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Republican, Democratic leaders debate taxes Print E-mail
by Will Lutz    Thu, Jan 12, 2012, 11:51 AM

At today’s Texas Public Policy Foundation Policy Orientation in Austin, key leaders in the two parties debated the Texas tax system and what it should achieve.

Most of the fireworks at the panel discussion occurred when former House Democratic Leader Jim Dunnam of Waco squared off with House Ways and Means Chairman Harvey Hilderbran (R-Kerrville). (Dunnam currently works at the Texas First Foundation.)

Dunnam noted that Baylor Quarterback Robert Griffin III said that as he went to the National Football League, he left the Baylor athletic program better than when he found it. Dunnam asked whether we are leaving Texas better than when we found it?

Dunnam cited poor roads, low high school graduation rates, and high college tuitions as failings of the Texas tax system. He compared tax exemptions enjoyed by the oil and gas industry to welfare checks. Dunnam said no state tax policy change occurs without the blessing of Americans for Tax Reform’s Grover Norquist.

Hilderbran responded by noting that Texas is weathering the recession better than most other states. He credited the state’s pro-business tax structure as one of the reasons Texas is handling the recession better than other states.

Dunnam blasted the way the state restructured business taxation. He said that the state’s margin tax left a hole in the state’s budget and the state should raise as much money from the tax as was provided in property tax relief.

Hilderbran responded that the 2006 school finance package was always designed as a net tax cut. Hilderbran noted that, while it restructured school finance, the Legislature also increased spending on education.

Hilderbran said that the key tax policy question that he asks is what can we do to make Texas more attractive to business. He predicted the Legislature would balance the 2013 budget without a tax increase. Hilderbran also said the Legislature would take a serious look at addressing concerns about equity among businesses with the margin tax as well as the concerns of small business.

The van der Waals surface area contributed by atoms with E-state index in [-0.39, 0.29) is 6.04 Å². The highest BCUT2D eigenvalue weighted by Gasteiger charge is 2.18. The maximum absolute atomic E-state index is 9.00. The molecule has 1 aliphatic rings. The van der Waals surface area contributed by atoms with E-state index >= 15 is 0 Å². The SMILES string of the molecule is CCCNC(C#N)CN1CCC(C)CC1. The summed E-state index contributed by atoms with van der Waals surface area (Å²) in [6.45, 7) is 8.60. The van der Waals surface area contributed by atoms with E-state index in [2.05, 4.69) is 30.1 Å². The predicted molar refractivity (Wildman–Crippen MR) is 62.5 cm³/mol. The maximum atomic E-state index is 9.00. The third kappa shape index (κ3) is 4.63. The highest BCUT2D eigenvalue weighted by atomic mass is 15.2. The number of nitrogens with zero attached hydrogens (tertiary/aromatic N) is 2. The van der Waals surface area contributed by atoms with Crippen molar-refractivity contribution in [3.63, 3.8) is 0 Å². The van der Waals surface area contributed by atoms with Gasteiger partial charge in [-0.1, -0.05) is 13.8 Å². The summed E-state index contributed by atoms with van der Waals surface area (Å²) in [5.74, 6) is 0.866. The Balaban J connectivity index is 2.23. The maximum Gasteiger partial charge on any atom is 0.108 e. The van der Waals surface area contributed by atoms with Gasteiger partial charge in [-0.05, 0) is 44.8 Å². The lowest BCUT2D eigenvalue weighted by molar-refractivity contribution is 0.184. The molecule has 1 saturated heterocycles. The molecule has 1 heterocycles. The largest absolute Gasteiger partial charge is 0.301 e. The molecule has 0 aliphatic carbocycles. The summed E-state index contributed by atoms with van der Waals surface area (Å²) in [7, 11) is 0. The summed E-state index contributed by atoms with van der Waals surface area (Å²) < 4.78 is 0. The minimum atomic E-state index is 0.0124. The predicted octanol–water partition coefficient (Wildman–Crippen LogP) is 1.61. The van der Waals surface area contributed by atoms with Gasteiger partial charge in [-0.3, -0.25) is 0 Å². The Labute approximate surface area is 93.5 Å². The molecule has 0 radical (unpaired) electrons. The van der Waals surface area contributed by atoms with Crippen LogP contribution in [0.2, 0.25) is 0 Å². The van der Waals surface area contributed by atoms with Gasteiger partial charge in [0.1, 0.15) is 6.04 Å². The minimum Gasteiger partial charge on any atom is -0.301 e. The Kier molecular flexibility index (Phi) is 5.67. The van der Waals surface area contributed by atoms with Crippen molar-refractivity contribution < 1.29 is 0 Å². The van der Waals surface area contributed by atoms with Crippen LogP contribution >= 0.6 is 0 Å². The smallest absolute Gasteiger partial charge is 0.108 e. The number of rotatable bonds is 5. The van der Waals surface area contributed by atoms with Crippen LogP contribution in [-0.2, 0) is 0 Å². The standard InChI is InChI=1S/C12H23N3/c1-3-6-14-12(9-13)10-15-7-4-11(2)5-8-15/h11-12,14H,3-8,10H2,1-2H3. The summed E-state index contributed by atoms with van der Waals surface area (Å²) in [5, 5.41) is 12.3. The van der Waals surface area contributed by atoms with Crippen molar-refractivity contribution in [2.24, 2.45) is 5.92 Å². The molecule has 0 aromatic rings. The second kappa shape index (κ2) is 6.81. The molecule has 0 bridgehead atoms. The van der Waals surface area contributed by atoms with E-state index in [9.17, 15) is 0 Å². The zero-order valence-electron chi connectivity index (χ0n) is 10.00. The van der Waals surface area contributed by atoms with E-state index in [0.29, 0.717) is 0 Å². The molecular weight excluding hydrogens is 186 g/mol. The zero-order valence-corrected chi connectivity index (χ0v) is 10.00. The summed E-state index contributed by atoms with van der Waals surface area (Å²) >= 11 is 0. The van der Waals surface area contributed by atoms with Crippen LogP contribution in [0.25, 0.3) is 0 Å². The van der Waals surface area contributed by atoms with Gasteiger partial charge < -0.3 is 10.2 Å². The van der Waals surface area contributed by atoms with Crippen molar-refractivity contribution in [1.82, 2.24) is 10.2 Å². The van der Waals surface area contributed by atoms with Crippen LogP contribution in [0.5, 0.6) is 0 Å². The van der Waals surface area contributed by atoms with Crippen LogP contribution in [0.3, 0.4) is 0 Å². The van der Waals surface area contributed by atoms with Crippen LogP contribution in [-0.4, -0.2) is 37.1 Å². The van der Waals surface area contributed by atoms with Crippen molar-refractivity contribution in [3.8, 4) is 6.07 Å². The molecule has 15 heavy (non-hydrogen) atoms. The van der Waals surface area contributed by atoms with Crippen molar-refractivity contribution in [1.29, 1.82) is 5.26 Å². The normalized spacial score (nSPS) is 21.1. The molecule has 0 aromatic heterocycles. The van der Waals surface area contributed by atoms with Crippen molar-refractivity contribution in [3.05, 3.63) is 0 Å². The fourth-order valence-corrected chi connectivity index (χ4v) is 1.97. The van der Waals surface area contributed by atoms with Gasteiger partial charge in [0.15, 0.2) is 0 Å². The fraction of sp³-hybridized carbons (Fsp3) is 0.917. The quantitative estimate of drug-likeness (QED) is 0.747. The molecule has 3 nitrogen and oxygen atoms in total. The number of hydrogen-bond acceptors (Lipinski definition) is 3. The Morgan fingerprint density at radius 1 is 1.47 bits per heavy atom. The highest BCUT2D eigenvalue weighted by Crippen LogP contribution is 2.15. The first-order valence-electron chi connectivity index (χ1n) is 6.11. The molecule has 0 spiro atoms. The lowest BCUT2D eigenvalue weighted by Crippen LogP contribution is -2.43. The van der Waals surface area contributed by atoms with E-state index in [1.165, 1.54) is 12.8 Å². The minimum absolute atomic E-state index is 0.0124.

During the question and answer session, one person noted that when he visits public schools, he sees a lot of administrators and vice-principals. Dunnam said that as well as excessive money spend on football stadiums are local problems, and local voters should hold the elected school board accountable for those actions.

The audience also heard from Joe Henchman from the Tax Foundation – a non-partisan organization that complies tax data from all states. Henchman said the Foundation leans more toward neutral tax policy, where tax policy funds only essential services, than a role where tax policy tries to influence behavior.

Henchman said Texas has a favorable tax climate, ranking 45th for total tax burden, meaning that the state has the 6th lowest taxes per capita among the states. The state also has the 13th most favorable tax climate for business. The state has no income tax but has relatively high corporate, property, and sales taxes, Henchman noted.

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written by Jen Taylor , January 12, 2012

I think voters should also be concerned with crime and safety. I can get my own Texas home security system, but without increased police departments and more patrols, crime will still be a problem.

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